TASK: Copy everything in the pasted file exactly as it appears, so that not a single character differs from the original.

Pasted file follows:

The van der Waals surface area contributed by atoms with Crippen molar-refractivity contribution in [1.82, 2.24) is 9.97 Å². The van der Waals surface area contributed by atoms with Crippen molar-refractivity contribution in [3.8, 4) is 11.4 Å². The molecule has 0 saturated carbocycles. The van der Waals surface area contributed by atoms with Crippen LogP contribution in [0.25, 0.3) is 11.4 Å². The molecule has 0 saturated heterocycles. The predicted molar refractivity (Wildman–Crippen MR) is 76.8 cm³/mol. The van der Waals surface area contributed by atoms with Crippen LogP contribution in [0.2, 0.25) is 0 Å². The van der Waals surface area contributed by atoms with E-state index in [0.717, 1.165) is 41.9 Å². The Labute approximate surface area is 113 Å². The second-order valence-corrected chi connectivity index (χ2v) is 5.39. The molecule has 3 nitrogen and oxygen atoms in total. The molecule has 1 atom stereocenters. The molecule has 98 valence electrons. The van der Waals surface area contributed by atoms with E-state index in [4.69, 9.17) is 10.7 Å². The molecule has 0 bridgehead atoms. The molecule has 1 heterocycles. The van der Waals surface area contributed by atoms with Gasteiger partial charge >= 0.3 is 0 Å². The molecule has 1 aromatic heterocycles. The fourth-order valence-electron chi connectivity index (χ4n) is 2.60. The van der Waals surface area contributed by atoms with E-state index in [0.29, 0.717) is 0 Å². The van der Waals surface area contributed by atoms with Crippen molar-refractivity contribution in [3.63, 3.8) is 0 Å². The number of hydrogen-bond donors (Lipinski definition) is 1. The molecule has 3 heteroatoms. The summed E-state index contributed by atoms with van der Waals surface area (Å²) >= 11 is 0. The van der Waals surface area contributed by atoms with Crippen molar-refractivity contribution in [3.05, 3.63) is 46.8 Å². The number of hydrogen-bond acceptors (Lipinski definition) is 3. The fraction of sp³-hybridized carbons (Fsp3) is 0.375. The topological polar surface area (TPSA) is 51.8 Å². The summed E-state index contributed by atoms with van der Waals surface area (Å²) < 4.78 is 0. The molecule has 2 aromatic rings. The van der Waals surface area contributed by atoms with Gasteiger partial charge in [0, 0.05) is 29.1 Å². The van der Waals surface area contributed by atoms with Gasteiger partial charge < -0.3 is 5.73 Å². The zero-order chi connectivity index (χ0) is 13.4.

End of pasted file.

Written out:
The van der Waals surface area contributed by atoms with Crippen molar-refractivity contribution in [1.82, 2.24) is 9.97 Å². The van der Waals surface area contributed by atoms with Crippen molar-refractivity contribution in [3.8, 4) is 11.4 Å². The molecule has 0 saturated carbocycles. The van der Waals surface area contributed by atoms with Crippen LogP contribution in [0.25, 0.3) is 11.4 Å². The molecule has 0 saturated heterocycles. The predicted molar refractivity (Wildman–Crippen MR) is 76.8 cm³/mol. The van der Waals surface area contributed by atoms with Crippen LogP contribution in [0.2, 0.25) is 0 Å². The van der Waals surface area contributed by atoms with E-state index in [0.717, 1.165) is 41.9 Å². The Labute approximate surface area is 113 Å². The second-order valence-corrected chi connectivity index (χ2v) is 5.39. The molecule has 3 nitrogen and oxygen atoms in total. The molecule has 1 atom stereocenters. The molecule has 98 valence electrons. The van der Waals surface area contributed by atoms with E-state index in [4.69, 9.17) is 10.7 Å². The molecule has 0 bridgehead atoms. The molecule has 1 heterocycles. The van der Waals surface area contributed by atoms with Gasteiger partial charge >= 0.3 is 0 Å². The molecule has 1 aromatic heterocycles. The fourth-order valence-electron chi connectivity index (χ4n) is 2.60. The van der Waals surface area contributed by atoms with E-state index in [0.29, 0.717) is 0 Å². The van der Waals surface area contributed by atoms with Crippen molar-refractivity contribution in [3.63, 3.8) is 0 Å². The number of hydrogen-bond donors (Lipinski definition) is 1. The molecule has 3 heteroatoms. The summed E-state index contributed by atoms with van der Waals surface area (Å²) >= 11 is 0. The van der Waals surface area contributed by atoms with Crippen molar-refractivity contribution in [3.05, 3.63) is 46.8 Å². The number of hydrogen-bond acceptors (Lipinski definition) is 3. The fraction of sp³-hybridized carbons (Fsp3) is 0.375. The topological polar surface area (TPSA) is 51.8 Å². The summed E-state index contributed by atoms with van der Waals surface area (Å²) < 4.78 is 0. The molecule has 2 aromatic rings. The van der Waals surface area contributed by atoms with Gasteiger partial charge in [0, 0.05) is 29.1 Å². The van der Waals surface area contributed by atoms with Gasteiger partial charge < -0.3 is 5.73 Å². The zero-order chi connectivity index (χ0) is 13.4.